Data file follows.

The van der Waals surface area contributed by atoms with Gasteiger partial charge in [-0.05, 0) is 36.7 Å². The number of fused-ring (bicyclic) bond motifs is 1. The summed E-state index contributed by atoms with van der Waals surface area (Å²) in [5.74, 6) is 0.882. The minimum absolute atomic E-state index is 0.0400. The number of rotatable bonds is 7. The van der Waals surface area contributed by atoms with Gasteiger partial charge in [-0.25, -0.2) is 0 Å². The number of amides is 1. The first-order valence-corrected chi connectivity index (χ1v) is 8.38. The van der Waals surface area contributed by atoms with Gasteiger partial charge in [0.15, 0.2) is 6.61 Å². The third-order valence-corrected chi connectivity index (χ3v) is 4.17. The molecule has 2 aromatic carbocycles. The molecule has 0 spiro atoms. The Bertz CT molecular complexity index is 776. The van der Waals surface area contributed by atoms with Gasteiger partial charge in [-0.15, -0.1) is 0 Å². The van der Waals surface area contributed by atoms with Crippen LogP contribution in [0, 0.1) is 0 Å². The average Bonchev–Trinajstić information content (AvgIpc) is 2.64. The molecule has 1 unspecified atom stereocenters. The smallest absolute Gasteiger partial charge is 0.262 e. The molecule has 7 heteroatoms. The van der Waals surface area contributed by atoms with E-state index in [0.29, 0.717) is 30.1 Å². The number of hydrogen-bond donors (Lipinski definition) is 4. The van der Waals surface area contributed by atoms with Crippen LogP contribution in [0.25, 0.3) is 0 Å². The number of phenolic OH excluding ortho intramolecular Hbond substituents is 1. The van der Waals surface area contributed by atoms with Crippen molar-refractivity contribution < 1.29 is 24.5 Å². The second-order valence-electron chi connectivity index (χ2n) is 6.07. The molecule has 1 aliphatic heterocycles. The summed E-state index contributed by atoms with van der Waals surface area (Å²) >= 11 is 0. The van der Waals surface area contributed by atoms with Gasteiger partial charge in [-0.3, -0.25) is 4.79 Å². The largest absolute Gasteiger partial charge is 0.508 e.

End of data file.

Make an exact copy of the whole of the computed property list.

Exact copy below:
The van der Waals surface area contributed by atoms with Gasteiger partial charge in [-0.05, 0) is 36.7 Å². The number of fused-ring (bicyclic) bond motifs is 1. The summed E-state index contributed by atoms with van der Waals surface area (Å²) in [5.74, 6) is 0.882. The minimum absolute atomic E-state index is 0.0400. The number of rotatable bonds is 7. The van der Waals surface area contributed by atoms with Gasteiger partial charge in [-0.25, -0.2) is 0 Å². The number of amides is 1. The first-order valence-corrected chi connectivity index (χ1v) is 8.38. The van der Waals surface area contributed by atoms with Gasteiger partial charge in [0.15, 0.2) is 6.61 Å². The third-order valence-corrected chi connectivity index (χ3v) is 4.17. The molecule has 2 aromatic carbocycles. The molecule has 0 spiro atoms. The Bertz CT molecular complexity index is 776. The van der Waals surface area contributed by atoms with Gasteiger partial charge in [-0.15, -0.1) is 0 Å². The van der Waals surface area contributed by atoms with Crippen LogP contribution in [0, 0.1) is 0 Å². The average Bonchev–Trinajstić information content (AvgIpc) is 2.64. The molecule has 1 unspecified atom stereocenters. The smallest absolute Gasteiger partial charge is 0.262 e. The molecule has 7 heteroatoms. The van der Waals surface area contributed by atoms with E-state index in [0.29, 0.717) is 30.1 Å². The number of hydrogen-bond donors (Lipinski definition) is 4. The van der Waals surface area contributed by atoms with Crippen LogP contribution in [0.25, 0.3) is 0 Å². The number of phenolic OH excluding ortho intramolecular Hbond substituents is 1. The van der Waals surface area contributed by atoms with Crippen molar-refractivity contribution < 1.29 is 24.5 Å². The second-order valence-electron chi connectivity index (χ2n) is 6.07. The molecule has 1 aliphatic heterocycles. The summed E-state index contributed by atoms with van der Waals surface area (Å²) >= 11 is 0. The van der Waals surface area contributed by atoms with Gasteiger partial charge in [-0.3, -0.25) is 4.79 Å². The largest absolute Gasteiger partial charge is 0.508 e.